But he was, of course, a New York method actor. Like his forebearers Clift and Brando and his contemporary Dean, he exemplified a new concept of screen actor—gritty, tough, often perverse, slightly dangerous, no longer centred by clichéd machismo, febrile in their manly poses. Unlike these actors, he never seemed to mind the business of being a movie star. He could play a part for laughs, take a pay-cheque role and still turn in a solid job, without guilt eating at his soul. Also unlike them, he didn’t make as quick or big a splash, but he lasted far longer, in far better shape. His view? He told Rolling Stone in 1973, “A plus about making pictures is that you learn something new on every one, whether it’s a good one or a stinker.”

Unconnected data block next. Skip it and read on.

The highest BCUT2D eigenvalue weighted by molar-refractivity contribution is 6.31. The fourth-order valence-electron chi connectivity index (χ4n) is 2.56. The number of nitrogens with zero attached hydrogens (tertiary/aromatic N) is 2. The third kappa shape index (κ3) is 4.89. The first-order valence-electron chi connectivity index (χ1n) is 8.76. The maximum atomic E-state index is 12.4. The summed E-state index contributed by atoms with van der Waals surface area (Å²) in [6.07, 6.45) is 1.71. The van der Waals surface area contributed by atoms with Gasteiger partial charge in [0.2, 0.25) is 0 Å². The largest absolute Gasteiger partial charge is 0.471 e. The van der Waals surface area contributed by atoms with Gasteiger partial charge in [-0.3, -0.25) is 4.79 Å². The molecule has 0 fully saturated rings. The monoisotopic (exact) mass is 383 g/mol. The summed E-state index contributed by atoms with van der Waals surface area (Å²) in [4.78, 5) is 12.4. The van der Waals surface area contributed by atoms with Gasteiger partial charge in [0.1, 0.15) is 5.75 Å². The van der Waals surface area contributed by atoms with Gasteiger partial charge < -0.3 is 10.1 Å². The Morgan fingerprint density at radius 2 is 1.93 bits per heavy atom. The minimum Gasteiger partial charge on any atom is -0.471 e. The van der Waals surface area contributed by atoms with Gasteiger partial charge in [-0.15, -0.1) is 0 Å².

The decline of the studios in the mid 1950s created an atmosphere unkind to many emerging movie stars. Some, like James Garner and Clint Eastwood, had to retreat into television, or, like Anne Bancroft, run back to the stage until times improved. So, too, did Newman, for a short spell, but he returned to movies two years after his disastrous debut in Robert Wise’s Rocky Graziano biopic, Somebody Up There Likes Me, a film to which Sylvester Stallone owes royalties. Newman went to town in the role of street-hardened delinquent who grows into a boxing champeen, all the while never losing his gauche, somehow innocent charm. The film sported spectacular acting from Newman—probably too spectacular. His Graziano is a more athletic version of Ernest Borgnine’s Marty—the previous year’s Noo-Yawk Italian hero—a sentimental rendering of a type combined with dashes of Jimmy Cagney’s neighborhood toughs. Rocky rises to become a champion, but remains buffeted by forces beyond his comprehension.